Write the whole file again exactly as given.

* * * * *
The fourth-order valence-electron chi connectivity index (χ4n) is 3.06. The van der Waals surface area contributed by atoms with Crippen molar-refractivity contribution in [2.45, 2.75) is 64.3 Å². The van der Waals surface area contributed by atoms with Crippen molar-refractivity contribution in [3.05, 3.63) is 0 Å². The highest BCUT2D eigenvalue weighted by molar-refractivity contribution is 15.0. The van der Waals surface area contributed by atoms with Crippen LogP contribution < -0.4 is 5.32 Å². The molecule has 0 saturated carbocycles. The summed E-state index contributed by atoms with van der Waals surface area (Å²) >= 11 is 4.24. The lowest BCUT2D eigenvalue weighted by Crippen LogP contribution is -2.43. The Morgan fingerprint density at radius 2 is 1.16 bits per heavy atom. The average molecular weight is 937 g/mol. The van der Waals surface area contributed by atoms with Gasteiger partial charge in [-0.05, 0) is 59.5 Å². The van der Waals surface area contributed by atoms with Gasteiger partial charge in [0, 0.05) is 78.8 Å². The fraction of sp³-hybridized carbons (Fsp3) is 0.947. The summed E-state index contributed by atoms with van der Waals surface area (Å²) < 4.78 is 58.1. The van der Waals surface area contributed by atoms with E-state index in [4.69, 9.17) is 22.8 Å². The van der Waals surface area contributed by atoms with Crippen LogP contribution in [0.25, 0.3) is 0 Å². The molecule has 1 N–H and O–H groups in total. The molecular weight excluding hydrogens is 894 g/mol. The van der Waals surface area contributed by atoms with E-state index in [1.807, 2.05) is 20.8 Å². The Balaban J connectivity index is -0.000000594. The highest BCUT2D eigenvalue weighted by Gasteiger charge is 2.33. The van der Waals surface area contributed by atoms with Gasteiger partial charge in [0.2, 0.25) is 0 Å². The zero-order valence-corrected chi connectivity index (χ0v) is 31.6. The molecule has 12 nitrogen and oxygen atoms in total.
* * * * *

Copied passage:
The fourth-order valence-electron chi connectivity index (χ4n) is 3.06. The van der Waals surface area contributed by atoms with Crippen molar-refractivity contribution in [2.45, 2.75) is 64.3 Å². The van der Waals surface area contributed by atoms with Crippen molar-refractivity contribution in [3.05, 3.63) is 0 Å². The highest BCUT2D eigenvalue weighted by molar-refractivity contribution is 15.0. The van der Waals surface area contributed by atoms with Crippen LogP contribution < -0.4 is 5.32 Å². The molecule has 0 saturated carbocycles. The summed E-state index contributed by atoms with van der Waals surface area (Å²) >= 11 is 4.24. The lowest BCUT2D eigenvalue weighted by Crippen LogP contribution is -2.43. The Morgan fingerprint density at radius 2 is 1.16 bits per heavy atom. The average molecular weight is 937 g/mol. The van der Waals surface area contributed by atoms with Gasteiger partial charge in [-0.05, 0) is 59.5 Å². The van der Waals surface area contributed by atoms with Gasteiger partial charge in [0, 0.05) is 78.8 Å². The fraction of sp³-hybridized carbons (Fsp3) is 0.947. The summed E-state index contributed by atoms with van der Waals surface area (Å²) < 4.78 is 58.1. The van der Waals surface area contributed by atoms with E-state index in [4.69, 9.17) is 22.8 Å². The van der Waals surface area contributed by atoms with Crippen LogP contribution in [0.25, 0.3) is 0 Å². The molecule has 1 N–H and O–H groups in total. The molecular weight excluding hydrogens is 894 g/mol. The van der Waals surface area contributed by atoms with E-state index in [1.807, 2.05) is 20.8 Å². The Balaban J connectivity index is -0.000000594. The highest BCUT2D eigenvalue weighted by Gasteiger charge is 2.33. The van der Waals surface area contributed by atoms with Gasteiger partial charge in [0.2, 0.25) is 0 Å². The zero-order valence-corrected chi connectivity index (χ0v) is 31.6. The molecule has 12 nitrogen and oxygen atoms in total.